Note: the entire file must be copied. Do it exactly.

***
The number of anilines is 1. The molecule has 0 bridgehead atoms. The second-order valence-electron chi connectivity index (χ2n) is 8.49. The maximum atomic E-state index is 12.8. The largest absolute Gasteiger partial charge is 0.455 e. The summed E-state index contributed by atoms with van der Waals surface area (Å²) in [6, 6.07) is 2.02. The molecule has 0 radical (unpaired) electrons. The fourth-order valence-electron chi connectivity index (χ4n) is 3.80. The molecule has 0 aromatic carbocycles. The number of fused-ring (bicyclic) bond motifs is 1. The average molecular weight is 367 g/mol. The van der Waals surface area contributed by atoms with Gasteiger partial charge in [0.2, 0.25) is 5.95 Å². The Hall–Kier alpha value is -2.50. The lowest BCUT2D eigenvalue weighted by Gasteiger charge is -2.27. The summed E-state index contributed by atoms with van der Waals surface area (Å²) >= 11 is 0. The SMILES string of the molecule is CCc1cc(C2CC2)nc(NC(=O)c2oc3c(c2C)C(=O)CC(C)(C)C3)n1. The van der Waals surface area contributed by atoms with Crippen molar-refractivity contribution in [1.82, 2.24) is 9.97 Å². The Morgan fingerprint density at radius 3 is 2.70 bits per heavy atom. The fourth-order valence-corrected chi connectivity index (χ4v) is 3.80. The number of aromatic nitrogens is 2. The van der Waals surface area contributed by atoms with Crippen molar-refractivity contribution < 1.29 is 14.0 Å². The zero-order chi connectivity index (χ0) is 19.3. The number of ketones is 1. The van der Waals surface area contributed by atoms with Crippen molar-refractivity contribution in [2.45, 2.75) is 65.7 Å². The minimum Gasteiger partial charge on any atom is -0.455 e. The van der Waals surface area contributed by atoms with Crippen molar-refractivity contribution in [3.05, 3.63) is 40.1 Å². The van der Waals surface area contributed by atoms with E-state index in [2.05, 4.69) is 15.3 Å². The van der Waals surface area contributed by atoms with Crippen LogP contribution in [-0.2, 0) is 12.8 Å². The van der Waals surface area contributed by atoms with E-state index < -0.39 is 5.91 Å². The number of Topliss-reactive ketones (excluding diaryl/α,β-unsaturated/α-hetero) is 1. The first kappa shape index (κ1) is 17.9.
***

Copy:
The number of anilines is 1. The molecule has 0 bridgehead atoms. The second-order valence-electron chi connectivity index (χ2n) is 8.49. The maximum atomic E-state index is 12.8. The largest absolute Gasteiger partial charge is 0.455 e. The summed E-state index contributed by atoms with van der Waals surface area (Å²) in [6, 6.07) is 2.02. The molecule has 0 radical (unpaired) electrons. The fourth-order valence-electron chi connectivity index (χ4n) is 3.80. The molecule has 0 aromatic carbocycles. The number of fused-ring (bicyclic) bond motifs is 1. The average molecular weight is 367 g/mol. The van der Waals surface area contributed by atoms with Gasteiger partial charge in [0.2, 0.25) is 5.95 Å². The Hall–Kier alpha value is -2.50. The lowest BCUT2D eigenvalue weighted by Gasteiger charge is -2.27. The summed E-state index contributed by atoms with van der Waals surface area (Å²) >= 11 is 0. The SMILES string of the molecule is CCc1cc(C2CC2)nc(NC(=O)c2oc3c(c2C)C(=O)CC(C)(C)C3)n1. The van der Waals surface area contributed by atoms with Crippen molar-refractivity contribution in [1.82, 2.24) is 9.97 Å². The Morgan fingerprint density at radius 3 is 2.70 bits per heavy atom. The fourth-order valence-corrected chi connectivity index (χ4v) is 3.80. The number of aromatic nitrogens is 2. The van der Waals surface area contributed by atoms with Crippen molar-refractivity contribution < 1.29 is 14.0 Å². The zero-order chi connectivity index (χ0) is 19.3. The number of ketones is 1. The van der Waals surface area contributed by atoms with Crippen molar-refractivity contribution in [2.45, 2.75) is 65.7 Å². The minimum Gasteiger partial charge on any atom is -0.455 e. The van der Waals surface area contributed by atoms with Crippen molar-refractivity contribution in [3.05, 3.63) is 40.1 Å². The van der Waals surface area contributed by atoms with E-state index in [2.05, 4.69) is 15.3 Å². The van der Waals surface area contributed by atoms with Crippen LogP contribution in [-0.2, 0) is 12.8 Å². The van der Waals surface area contributed by atoms with E-state index < -0.39 is 5.91 Å². The number of Topliss-reactive ketones (excluding diaryl/α,β-unsaturated/α-hetero) is 1. The first kappa shape index (κ1) is 17.9.